Kudos to Kaine When Kudos are Due

Before I launch into a criticism of Gov. Timothy M. Kaine’s latest budget proposals in the next post, let me pause to say something nice about the governor. Not only has he increased budgetary transparency (see my previous post), he has labored diligently behind the scenes to improve government efficiency and accountability. The challenge of running the state bureaucracy doesn’t generate newspaper headlines, but the end result of Kaine’s unpublicized endeavors is the freeing up of hundreds of millions of dollars to allocate to more pressing priorities.

Here’s what Kaine noted in his speech yesterday:

We had a head start on identifying savings because of the work we did to address the shortfall in fiscal year 2008. The budget I present to you today carries nearly all of the 2008 reductions into 2009 and 2010, saving $232 million in each year of the new biennium. We found additional biennial savings of approximately $137 million by streamlining operations and reorganizations, thanks to the diligent efforts of our state employees. …

These savings provide us both a cushion in a time of declining revenues and the ability to make targeted investments in areas where Virginia needs to improve.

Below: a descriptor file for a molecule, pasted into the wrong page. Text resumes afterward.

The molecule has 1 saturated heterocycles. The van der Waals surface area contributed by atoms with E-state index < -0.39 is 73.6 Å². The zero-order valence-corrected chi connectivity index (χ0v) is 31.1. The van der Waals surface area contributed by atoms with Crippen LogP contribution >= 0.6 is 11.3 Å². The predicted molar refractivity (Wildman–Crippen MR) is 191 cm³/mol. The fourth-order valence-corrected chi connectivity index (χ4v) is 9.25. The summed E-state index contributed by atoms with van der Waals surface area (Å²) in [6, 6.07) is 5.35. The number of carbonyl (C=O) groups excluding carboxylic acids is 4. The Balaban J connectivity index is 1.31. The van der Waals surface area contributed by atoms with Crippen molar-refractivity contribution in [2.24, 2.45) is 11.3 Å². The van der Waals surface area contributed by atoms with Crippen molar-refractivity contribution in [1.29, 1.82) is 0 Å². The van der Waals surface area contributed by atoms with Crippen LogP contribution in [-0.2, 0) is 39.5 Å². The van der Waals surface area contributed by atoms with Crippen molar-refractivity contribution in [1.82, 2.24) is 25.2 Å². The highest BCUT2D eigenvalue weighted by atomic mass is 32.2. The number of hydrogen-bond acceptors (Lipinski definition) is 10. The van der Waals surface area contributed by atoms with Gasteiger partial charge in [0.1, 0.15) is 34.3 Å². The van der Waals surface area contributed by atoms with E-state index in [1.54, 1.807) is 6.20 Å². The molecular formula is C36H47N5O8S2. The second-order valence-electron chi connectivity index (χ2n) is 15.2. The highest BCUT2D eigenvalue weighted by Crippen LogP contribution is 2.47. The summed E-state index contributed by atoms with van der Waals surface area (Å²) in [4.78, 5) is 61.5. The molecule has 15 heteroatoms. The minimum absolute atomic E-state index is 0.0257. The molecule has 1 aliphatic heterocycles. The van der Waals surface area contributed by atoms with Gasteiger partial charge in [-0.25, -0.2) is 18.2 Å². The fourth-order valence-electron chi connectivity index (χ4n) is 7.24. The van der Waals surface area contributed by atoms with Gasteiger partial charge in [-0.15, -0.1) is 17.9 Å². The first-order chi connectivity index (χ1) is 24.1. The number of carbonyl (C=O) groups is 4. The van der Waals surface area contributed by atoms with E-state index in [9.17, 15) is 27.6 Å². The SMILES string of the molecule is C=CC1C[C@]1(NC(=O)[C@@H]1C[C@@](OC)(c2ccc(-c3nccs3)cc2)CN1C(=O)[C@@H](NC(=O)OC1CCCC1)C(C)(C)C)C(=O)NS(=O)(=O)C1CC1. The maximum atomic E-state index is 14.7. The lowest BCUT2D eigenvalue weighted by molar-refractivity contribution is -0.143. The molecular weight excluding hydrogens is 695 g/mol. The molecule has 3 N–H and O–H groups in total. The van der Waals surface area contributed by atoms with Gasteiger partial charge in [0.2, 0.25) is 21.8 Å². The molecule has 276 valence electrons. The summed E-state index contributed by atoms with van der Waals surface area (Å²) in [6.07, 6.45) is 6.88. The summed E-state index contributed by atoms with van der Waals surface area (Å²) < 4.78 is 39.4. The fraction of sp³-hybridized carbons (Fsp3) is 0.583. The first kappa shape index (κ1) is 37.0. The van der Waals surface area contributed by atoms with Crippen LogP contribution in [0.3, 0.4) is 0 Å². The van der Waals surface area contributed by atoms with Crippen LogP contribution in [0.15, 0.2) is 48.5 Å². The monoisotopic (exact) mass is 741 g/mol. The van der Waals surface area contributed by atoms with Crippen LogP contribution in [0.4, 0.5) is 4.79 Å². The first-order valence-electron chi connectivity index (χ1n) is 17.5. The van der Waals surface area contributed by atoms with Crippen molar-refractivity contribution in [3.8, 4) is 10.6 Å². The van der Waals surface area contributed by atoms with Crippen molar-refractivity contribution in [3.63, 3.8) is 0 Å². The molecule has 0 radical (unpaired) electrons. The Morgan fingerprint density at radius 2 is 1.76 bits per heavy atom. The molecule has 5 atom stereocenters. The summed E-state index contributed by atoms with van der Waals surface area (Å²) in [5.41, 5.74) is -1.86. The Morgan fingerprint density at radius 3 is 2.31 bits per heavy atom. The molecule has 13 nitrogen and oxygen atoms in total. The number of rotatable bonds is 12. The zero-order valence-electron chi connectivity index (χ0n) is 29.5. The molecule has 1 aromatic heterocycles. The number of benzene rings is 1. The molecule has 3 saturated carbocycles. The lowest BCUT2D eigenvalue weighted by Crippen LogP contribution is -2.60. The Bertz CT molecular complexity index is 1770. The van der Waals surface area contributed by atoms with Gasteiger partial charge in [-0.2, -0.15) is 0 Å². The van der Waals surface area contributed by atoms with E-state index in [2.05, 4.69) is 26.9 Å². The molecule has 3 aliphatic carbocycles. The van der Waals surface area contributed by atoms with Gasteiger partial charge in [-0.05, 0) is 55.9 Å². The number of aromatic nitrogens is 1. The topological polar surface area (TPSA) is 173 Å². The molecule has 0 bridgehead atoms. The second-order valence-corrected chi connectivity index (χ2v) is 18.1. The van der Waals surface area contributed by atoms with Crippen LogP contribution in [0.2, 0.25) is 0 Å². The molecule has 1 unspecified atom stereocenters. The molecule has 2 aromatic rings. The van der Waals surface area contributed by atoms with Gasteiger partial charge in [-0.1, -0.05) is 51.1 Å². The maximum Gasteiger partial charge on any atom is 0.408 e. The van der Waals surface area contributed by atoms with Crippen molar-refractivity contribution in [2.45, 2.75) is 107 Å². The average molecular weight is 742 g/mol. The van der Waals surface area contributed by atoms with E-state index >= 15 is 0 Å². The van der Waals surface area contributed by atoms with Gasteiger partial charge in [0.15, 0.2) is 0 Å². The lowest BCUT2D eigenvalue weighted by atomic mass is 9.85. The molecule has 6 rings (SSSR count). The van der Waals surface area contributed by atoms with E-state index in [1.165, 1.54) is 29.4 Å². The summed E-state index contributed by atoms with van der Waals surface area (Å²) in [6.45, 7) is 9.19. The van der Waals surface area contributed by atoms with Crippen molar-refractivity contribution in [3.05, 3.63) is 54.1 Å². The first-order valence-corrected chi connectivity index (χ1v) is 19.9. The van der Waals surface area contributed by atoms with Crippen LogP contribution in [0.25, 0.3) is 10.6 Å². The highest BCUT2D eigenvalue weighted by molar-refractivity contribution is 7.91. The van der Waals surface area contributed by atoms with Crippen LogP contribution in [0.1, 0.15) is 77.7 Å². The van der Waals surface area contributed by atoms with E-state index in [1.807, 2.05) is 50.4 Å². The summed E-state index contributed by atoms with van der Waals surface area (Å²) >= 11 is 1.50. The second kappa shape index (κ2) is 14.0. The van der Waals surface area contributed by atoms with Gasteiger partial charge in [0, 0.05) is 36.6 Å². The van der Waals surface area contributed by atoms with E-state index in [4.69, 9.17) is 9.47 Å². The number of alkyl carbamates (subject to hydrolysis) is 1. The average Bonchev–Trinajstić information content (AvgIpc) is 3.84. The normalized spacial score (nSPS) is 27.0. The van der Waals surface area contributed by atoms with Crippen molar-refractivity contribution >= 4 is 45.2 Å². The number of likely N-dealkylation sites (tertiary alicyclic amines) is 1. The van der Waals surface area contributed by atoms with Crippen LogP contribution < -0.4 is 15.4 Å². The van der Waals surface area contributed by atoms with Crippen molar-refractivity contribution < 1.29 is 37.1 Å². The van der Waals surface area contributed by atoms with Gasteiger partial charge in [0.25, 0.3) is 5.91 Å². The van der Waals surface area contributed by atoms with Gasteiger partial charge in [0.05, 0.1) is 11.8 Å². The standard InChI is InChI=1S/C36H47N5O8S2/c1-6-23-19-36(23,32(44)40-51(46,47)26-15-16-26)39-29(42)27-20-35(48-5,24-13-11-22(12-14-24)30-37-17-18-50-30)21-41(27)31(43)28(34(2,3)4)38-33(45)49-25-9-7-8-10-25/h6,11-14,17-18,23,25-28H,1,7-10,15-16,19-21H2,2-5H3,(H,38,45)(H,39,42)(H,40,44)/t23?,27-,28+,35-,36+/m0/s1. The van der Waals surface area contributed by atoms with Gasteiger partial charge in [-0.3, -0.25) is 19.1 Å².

I have also called for increased accountability in the Commonwealth’s spending. Through my performance management initiative, we have established goals to measure how well our agencies are delivering services. … My budget proposal includes tools to begin collecting outcome data on several of the state’s most critical funding commitments – the Comprehensive Services Act, Community Service Boards, and K-12 education. This information should help our agencies make wise choices that will better serve our citizens. …

I have increased support for the Productivity Investment Fund which provides seed capital to state agencies for innovative ideas that will serve citizens better and more efficiently. The budget also includes language clarifying the use of the Public-Private Education Facilities and Infrastructure Act (PPEA) to encourage the private sector to introduce technology-driven transformational initiatives.

Kaine credits these efficiencies with being able to boost spending for other priorities without raising taxes. This is exactly the philosophy of government I espouse: Pay for new priorities with savings from reinventing, streamlining, consolidating, eliminating or otherwise rationalizing old priorities — not raising taxes.

Through my other work, I had a ring-side seat to watch the state overhaul the way it administers its vast real estate portfolio. On the one hand, one could argue that the changes are long over due — they simply emulate best practices in the private sector. On the other hand, never estimate how difficult it is to achieve structural change in a government/political setting. Believe it or not, state government is blessed with many dedicated employees who do excellent work under often-trying conditions, and my sense is that the change agents are getting strong support from this governor.

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